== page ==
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Often, implied volatility of options rise as an earnings announcement approaches. Does this principle hold true regardless of whether the earnings are expected to be good or bad?

Also, usually IV and price of the underlying are inversely related to each other. Is it fair to say that this inverse relation does not hold around earnings?

I mean, if earnings are expected to be good, the price will rise, but so will the IV, right? EDIT: I am talking of the IV of the ATM call/put ,which is expiring within a week of the earnings announcement

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    usually IV and price of the underlying are inversely related to each other Not true always. Check the volatility smile curve. You have too many assumptions and you are taking volatility and price in isolation. You aren't talking about the term, is the option in/out of the money, what is the underlying etc. That isn't going to give you the correct answer. – DumbCoder May 20 '15 at 15:16
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Changes in implied volatility are caused by many things, of course, and it is tough to isolate the effect you are describing, but let's try to generalize for a moment.

Implied volatility is generally a measure of how much expect uncertainty there is about the future price of the stock. Uncertainty generally is higher in periods including earnings announcements because it is significant new information about the company's fortunes can make for significant changes in the price.

However, you could easily have the case where the earnings are good and for some reason the market is very certain that the earnings will be good and near a certain level. In that case the price would rise, but the implied volatility could well be lower because the market believes that there will be no significant new information in the earnings announcement.

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Implied volatility rises when a company has pending news that could move the stock's price. It also rises when a stock is trending.

The expectation of a good or bad earnings number is secondary. The root cause of this is that traders are bidding up option prices (demand) because they believe that share price may move significantly.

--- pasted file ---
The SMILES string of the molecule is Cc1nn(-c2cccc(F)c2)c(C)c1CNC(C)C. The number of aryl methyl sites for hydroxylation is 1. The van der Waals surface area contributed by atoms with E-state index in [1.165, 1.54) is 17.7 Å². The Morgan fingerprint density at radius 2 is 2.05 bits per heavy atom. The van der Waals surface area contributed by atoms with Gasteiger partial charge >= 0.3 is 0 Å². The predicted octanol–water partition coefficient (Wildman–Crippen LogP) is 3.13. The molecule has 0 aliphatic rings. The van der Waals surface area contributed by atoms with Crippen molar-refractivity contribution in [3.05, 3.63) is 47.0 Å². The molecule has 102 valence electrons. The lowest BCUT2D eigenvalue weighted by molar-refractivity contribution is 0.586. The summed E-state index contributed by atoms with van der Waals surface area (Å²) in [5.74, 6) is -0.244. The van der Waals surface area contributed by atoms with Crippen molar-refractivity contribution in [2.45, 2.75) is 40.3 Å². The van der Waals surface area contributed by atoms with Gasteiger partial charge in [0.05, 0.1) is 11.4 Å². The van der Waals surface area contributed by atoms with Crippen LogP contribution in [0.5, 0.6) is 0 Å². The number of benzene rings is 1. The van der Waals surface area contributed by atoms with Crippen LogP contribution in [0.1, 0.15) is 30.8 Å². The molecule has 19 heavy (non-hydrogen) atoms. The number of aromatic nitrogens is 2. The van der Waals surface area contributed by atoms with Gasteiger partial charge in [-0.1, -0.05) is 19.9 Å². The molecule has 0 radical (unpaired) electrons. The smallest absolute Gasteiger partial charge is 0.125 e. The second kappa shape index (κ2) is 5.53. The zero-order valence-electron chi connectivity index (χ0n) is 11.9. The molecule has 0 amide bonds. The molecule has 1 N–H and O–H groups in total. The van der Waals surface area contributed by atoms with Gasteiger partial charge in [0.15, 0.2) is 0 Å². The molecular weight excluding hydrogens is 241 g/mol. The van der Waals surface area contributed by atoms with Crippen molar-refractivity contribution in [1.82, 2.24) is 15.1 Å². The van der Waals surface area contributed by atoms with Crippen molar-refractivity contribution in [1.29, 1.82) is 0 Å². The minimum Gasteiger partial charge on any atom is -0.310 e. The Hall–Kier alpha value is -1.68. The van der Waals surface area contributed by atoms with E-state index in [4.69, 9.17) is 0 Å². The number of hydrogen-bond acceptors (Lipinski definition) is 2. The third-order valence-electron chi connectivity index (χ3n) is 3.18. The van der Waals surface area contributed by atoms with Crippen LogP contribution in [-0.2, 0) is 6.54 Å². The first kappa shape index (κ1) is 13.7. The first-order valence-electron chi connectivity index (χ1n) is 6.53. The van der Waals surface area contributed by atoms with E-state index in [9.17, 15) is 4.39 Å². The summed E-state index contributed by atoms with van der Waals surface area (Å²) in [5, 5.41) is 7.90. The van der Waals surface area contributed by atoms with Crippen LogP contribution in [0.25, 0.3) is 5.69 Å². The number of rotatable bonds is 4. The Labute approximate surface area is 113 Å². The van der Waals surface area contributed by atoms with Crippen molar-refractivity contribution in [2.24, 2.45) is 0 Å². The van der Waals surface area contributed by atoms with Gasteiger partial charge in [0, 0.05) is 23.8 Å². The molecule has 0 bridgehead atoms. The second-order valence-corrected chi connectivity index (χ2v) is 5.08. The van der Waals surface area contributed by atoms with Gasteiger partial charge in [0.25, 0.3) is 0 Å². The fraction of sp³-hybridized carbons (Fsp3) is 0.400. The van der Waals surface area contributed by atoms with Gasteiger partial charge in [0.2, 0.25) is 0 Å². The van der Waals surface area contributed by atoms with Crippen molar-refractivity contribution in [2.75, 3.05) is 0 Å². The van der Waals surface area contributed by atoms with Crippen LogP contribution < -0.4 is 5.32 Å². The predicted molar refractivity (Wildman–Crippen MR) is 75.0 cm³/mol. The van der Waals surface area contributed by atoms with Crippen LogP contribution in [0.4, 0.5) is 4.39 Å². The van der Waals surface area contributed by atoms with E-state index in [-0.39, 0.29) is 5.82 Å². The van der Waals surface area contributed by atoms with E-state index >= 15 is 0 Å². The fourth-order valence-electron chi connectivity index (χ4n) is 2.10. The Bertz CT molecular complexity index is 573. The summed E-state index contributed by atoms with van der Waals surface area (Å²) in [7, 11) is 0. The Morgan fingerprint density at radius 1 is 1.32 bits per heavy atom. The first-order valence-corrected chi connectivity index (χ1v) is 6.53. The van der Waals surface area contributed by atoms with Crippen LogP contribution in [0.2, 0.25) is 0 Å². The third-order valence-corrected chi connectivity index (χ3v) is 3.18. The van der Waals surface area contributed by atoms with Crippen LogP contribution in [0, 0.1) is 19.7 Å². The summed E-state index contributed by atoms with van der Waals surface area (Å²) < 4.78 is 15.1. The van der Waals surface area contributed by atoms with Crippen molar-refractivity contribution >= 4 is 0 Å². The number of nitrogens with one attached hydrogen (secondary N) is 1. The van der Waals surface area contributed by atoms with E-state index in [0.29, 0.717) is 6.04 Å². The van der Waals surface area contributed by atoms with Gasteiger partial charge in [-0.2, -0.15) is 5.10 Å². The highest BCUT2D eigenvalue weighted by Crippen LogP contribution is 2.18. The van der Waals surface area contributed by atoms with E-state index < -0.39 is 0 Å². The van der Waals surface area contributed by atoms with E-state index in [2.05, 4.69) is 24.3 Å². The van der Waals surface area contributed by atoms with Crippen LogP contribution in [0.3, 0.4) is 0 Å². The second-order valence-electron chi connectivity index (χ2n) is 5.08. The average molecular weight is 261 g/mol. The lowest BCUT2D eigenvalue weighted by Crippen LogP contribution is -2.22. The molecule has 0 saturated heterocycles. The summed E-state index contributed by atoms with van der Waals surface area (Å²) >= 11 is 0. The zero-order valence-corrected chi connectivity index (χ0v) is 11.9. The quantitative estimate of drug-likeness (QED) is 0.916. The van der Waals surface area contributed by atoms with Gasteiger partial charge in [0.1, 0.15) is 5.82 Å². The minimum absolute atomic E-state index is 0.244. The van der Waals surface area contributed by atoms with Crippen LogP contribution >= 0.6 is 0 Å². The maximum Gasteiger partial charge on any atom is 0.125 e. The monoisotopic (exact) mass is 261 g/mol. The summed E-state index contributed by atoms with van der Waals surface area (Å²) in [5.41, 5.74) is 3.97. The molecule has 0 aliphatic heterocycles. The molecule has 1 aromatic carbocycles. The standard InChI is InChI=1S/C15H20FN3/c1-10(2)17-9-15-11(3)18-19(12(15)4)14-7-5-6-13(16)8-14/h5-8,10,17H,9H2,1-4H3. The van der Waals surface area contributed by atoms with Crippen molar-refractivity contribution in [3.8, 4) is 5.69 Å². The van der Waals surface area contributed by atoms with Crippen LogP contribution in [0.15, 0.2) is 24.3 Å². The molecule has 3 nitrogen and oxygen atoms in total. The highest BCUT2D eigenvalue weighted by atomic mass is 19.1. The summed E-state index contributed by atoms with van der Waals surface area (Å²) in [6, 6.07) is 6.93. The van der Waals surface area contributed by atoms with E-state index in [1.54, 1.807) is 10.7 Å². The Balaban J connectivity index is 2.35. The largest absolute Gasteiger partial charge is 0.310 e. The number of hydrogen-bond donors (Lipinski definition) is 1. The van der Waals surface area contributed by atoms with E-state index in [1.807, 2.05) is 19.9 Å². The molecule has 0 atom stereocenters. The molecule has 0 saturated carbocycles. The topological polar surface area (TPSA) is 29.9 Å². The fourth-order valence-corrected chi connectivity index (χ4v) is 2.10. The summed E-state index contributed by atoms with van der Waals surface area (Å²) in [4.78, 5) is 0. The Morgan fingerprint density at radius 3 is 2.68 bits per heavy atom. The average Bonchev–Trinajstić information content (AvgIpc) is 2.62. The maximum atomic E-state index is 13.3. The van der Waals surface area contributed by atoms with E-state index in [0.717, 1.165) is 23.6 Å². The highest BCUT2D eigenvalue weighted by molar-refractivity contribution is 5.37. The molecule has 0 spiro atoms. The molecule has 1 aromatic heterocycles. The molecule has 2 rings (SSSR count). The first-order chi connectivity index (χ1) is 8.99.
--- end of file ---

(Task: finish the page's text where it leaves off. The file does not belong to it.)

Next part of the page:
The amount of IV expansion may be significant if it's a popular stock (FAANG) with a higher beta. OTOH, low volatility stocks like utilities and REITs may see little to no IV expansion pre earnings.

Arbitrage strategies (conversion or reversal) link the prices of same series options. If the implied volatility of the put changes, so does call, and vice versa.

IV and price are not inversely related. GOOG at $1,100+ has the same IV as 100's of other stocks that trade at any other price. Today, the Composite IV of Google and Lennar Corp are almost identical and yet GOOG is $1,080 higher.

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Note that the actual volatility is directly affected by changes in knowledge. The implied volatility is directly controlled by investor expectations, and those are affected by expected events, so the implied volatility is indirectly affected by earnings reports. Actual volatility is a parameter, implied volatility is a measured statistic.

If either good news is certain, or bad news is certain, then volatility will not increase. The less certain the news is, the more volatility increases, regardless of whether the uncertainty is of the form "probably good news, but might be bad" or "probably bad news, but might be good".

However, "volatility" is a single parameter. It is used in models such as Black-Scholes that treat the spread as being characterized by a single parameter. Events like earnings reports tend to make Black-Scholes less valid, as Black-Scholes is justified by treating stock prices as a random walk that tends towards a normal distribution due to the Central Limit Theorem. When one event such as an earnings report is dominating a period, the Central Limit Theorem, and thus Black-Scholes, has reduced validity. While volatility just measures the variance of the spread, large events can make other parameters, such as skew and kurtosis, important considerations. In some cases, earning reports can create bimodal distributions of expected price.

As an example, suppose a stock has 90% probability of going up $1 and 10% probability of going down $9. Normally, a call and put options are roughly symmetrical on short time periods; a put option with a strike price $2 below the spot price costs about the same as a call option $2 above the spot price. But here, a put option $2 below the spot price is worth $0.70, while a call option $2 above the spot price is worthless. Just looking at the volatility, there would be no way to know this; while the relative value of puts and calls depends on whether it's "probably good news, but might be bad" or "probably bad news, but might be good", volatility does not.

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